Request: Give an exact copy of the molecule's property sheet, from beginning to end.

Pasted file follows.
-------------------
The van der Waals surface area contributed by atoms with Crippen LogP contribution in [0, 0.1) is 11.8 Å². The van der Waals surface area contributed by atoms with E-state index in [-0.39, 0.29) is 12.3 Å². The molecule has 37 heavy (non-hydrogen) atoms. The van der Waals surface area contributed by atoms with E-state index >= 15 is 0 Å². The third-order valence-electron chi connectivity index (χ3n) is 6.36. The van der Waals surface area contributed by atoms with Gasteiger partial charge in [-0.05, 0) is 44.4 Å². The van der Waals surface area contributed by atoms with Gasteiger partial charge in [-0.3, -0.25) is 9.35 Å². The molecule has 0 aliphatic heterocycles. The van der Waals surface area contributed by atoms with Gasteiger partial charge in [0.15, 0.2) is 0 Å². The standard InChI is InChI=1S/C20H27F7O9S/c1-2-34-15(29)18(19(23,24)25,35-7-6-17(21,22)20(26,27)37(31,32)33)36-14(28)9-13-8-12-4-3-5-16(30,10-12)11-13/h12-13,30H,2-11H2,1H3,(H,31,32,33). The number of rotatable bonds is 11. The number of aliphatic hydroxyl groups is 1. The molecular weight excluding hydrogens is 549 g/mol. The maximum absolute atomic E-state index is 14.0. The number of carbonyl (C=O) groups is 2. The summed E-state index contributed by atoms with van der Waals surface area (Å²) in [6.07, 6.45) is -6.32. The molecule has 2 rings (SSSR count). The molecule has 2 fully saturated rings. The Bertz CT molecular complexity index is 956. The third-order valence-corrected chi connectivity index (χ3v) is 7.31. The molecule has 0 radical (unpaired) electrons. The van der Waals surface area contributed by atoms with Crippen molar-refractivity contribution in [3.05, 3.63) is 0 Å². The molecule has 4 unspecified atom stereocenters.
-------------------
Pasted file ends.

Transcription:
The van der Waals surface area contributed by atoms with Crippen LogP contribution in [0, 0.1) is 11.8 Å². The van der Waals surface area contributed by atoms with E-state index in [-0.39, 0.29) is 12.3 Å². The molecule has 37 heavy (non-hydrogen) atoms. The van der Waals surface area contributed by atoms with E-state index >= 15 is 0 Å². The third-order valence-electron chi connectivity index (χ3n) is 6.36. The van der Waals surface area contributed by atoms with Gasteiger partial charge in [-0.05, 0) is 44.4 Å². The van der Waals surface area contributed by atoms with Gasteiger partial charge in [-0.3, -0.25) is 9.35 Å². The molecule has 0 aliphatic heterocycles. The van der Waals surface area contributed by atoms with Gasteiger partial charge in [0.15, 0.2) is 0 Å². The standard InChI is InChI=1S/C20H27F7O9S/c1-2-34-15(29)18(19(23,24)25,35-7-6-17(21,22)20(26,27)37(31,32)33)36-14(28)9-13-8-12-4-3-5-16(30,10-12)11-13/h12-13,30H,2-11H2,1H3,(H,31,32,33). The number of rotatable bonds is 11. The number of aliphatic hydroxyl groups is 1. The molecular weight excluding hydrogens is 549 g/mol. The maximum absolute atomic E-state index is 14.0. The number of carbonyl (C=O) groups is 2. The summed E-state index contributed by atoms with van der Waals surface area (Å²) in [6.07, 6.45) is -6.32. The molecule has 2 rings (SSSR count). The molecule has 2 fully saturated rings. The Bertz CT molecular complexity index is 956. The third-order valence-corrected chi connectivity index (χ3v) is 7.31. The molecule has 0 radical (unpaired) electrons. The van der Waals surface area contributed by atoms with Crippen molar-refractivity contribution in [3.05, 3.63) is 0 Å². The molecule has 4 unspecified atom stereocenters.